Laura Cooper is perhaps best known for her handmade ceramics, but her elemental ethos expands beyond her work in clay into a sculptural idiom pairing it with stone, branches, roots, flowers, stainless steel, silk, textiles, water, paper, glue, and collected spider webs. Fascinated by and operating in concert with natural forms and materials, Cooper draws, sculpts, paints, sews, encases, and glues, cultivating hybrid forms that are partly the expressions of transformative creation, and partly the enduring literal presence of the organic world. Her rustic, elevated aesthetic is both lyrical and engaged with the destruction faced by the environment, merging the living, the dead, and the eternal into painstaking, delicate objects. Her current exhibition is on view at RDFA in West Adams through March 18, featuring works made within a durational dialog with a plant from her garden and a compact edition of the Oxford English Dictionary.
L.A. WEEKLY: When did you first know you were an artist?
LAURA COOPER: I had an inordinate need to express myself, as I had feelings that were so much bigger than I had words for. I still do. I have memories of making at the age of 5—elaborate paper dolls and forts, and many a garden tableau. Miniature worlds.
What is your short answer to people who ask what your work is about?
Ha! Short answers are a challenge. My work is concerned with the translation of information observed and felt in the natural environment, with the aim to be essential rather than pictorial—I hope for a form which relates to a life force on all scales. Organic webs or matrixes are related to exchanges of non-verbal information. Think neural synapses, mycelium and tree roots, cosmic webs, rivers and tributaries—the form of flow and exchange of material or information. There is a lot of love in the process.
What would you be doing if you weren’t an artist?
I have worked in other creative fields to sustain my ongoing work, but I couldn’t not be an artist. Making is my sustenance, even if it means making till midnight after a long office day.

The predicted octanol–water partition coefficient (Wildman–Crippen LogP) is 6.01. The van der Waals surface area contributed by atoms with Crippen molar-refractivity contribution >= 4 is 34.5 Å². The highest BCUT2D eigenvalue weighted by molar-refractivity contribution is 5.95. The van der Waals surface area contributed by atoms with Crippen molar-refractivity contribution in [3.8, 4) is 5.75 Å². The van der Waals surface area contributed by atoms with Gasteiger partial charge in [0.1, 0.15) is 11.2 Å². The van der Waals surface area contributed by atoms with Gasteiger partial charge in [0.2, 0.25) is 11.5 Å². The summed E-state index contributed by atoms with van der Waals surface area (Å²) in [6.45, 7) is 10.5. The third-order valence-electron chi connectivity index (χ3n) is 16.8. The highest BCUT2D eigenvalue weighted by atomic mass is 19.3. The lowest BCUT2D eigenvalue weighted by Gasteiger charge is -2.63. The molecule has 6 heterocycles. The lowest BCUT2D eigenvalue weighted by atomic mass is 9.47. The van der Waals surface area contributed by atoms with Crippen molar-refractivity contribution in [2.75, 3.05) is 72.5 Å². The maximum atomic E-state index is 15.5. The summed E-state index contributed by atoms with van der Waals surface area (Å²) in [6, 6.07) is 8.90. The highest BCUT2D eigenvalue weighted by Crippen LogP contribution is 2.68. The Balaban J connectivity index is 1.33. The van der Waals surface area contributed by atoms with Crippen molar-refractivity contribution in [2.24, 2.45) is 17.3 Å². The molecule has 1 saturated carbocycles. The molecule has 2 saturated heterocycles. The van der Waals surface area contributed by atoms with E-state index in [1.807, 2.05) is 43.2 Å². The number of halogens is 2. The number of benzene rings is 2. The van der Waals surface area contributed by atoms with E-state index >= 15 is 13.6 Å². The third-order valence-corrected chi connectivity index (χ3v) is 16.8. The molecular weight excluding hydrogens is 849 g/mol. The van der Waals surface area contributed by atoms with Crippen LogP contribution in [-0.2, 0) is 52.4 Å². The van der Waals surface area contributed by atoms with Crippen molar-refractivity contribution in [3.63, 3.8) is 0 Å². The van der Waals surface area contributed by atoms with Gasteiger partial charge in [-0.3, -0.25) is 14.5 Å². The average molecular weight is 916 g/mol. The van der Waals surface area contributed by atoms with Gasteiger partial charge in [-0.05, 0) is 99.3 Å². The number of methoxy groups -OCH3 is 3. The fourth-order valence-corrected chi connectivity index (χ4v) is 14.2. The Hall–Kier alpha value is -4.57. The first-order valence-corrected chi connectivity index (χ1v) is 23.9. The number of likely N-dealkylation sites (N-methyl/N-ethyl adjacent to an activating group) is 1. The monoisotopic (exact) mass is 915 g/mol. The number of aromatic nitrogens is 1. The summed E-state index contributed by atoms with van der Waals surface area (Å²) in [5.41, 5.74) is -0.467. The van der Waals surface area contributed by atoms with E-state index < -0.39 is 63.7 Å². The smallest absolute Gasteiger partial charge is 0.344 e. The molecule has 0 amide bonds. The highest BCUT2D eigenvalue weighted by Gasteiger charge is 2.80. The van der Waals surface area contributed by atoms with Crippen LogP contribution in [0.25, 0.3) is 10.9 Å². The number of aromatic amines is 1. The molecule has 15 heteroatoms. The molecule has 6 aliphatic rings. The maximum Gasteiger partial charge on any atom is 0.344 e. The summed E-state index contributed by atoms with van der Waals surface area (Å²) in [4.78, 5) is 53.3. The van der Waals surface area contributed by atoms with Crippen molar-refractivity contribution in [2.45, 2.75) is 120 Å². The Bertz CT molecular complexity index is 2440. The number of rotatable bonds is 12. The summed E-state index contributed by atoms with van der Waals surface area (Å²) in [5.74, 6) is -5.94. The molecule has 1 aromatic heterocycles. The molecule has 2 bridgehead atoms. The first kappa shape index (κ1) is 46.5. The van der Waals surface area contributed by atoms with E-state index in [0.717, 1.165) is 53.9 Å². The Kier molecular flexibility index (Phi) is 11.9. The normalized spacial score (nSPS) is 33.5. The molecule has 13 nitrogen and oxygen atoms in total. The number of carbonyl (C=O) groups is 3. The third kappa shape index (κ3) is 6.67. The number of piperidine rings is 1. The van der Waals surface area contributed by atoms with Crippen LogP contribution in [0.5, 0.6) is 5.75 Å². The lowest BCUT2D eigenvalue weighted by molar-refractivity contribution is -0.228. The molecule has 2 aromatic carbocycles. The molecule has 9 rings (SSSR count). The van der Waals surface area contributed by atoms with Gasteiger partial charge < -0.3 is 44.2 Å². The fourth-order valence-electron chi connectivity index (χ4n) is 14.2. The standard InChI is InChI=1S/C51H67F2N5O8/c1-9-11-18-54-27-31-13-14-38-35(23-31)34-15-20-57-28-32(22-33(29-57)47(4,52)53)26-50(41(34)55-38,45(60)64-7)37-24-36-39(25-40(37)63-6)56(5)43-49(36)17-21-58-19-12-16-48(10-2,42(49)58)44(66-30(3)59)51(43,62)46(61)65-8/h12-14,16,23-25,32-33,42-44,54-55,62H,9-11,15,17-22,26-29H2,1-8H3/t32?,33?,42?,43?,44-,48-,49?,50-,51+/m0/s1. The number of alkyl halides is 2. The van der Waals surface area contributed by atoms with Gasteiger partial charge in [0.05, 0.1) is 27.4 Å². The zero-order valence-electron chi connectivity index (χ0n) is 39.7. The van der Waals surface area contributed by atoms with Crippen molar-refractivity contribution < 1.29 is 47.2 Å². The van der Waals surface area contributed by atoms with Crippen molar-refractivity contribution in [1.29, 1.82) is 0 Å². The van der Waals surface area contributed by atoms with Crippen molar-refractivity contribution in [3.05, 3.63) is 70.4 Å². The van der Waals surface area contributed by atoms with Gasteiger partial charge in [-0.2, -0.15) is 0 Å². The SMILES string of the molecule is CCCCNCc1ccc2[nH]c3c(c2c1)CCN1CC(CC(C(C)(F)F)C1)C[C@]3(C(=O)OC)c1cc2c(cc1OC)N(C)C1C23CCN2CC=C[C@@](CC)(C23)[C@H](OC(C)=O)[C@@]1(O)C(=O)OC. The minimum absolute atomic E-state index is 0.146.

Did you go to art school? Why/Why not?
I got my BA from UCSD, and went to CalArts for grad school.
Why do you live and work in L.A., and not elsewhere?
I love my neighborhood, where I have lived in the same house for 34 years, married to artist Nick Taggart, and raising our daughter. The pockets of green canyons so close to the city, the last tiny bits of persistent native plant communities—side by side with the city which I also love.
When was your first show?
First significant post-MFA solo show was at Sue Spaid Fine Art in 1992.
When is/was your current/most recent/next show or project?
I currently have a solo show at RDFA, running through March 18th. Interestingly I showed at Rory’s “Tri” apartment gallery in 1993—so this is a 30-year loop with RDFA and Rory Devine! [NB: There’s an avant-garde jazz performance at the gallery the afternoon of Saturday, March 4.]
What artist living or dead would you most like to show or work with?
How do I pick one?! These are folks I would love to show with (the short list): Coleen Sterritt, Arlene Schecket, Julia Couzens, Ruth Asawa, Agnes Pelton, Hilma af Klint, Annie Albers,Terry Winters, and Nick Taggart.
Do you listen to music while you work? If so, what?
I listen to Brian Eno, Harold Budd, Arooj Aftab, and Sarah Davachi . When working at the wheel, this ambient music really helps me slow down and get to the mind state I need for throwing larger bowls. When working on my paper and plant sculptures, which are a much longer task, I usually listen to books, mainly speculative fiction—favorites are NK Jemisin, Octavia Butler, and Ursula K. Leguin. Non-fiction tends to be about ecologies, or the cosmos.
Website and social media handles, please!
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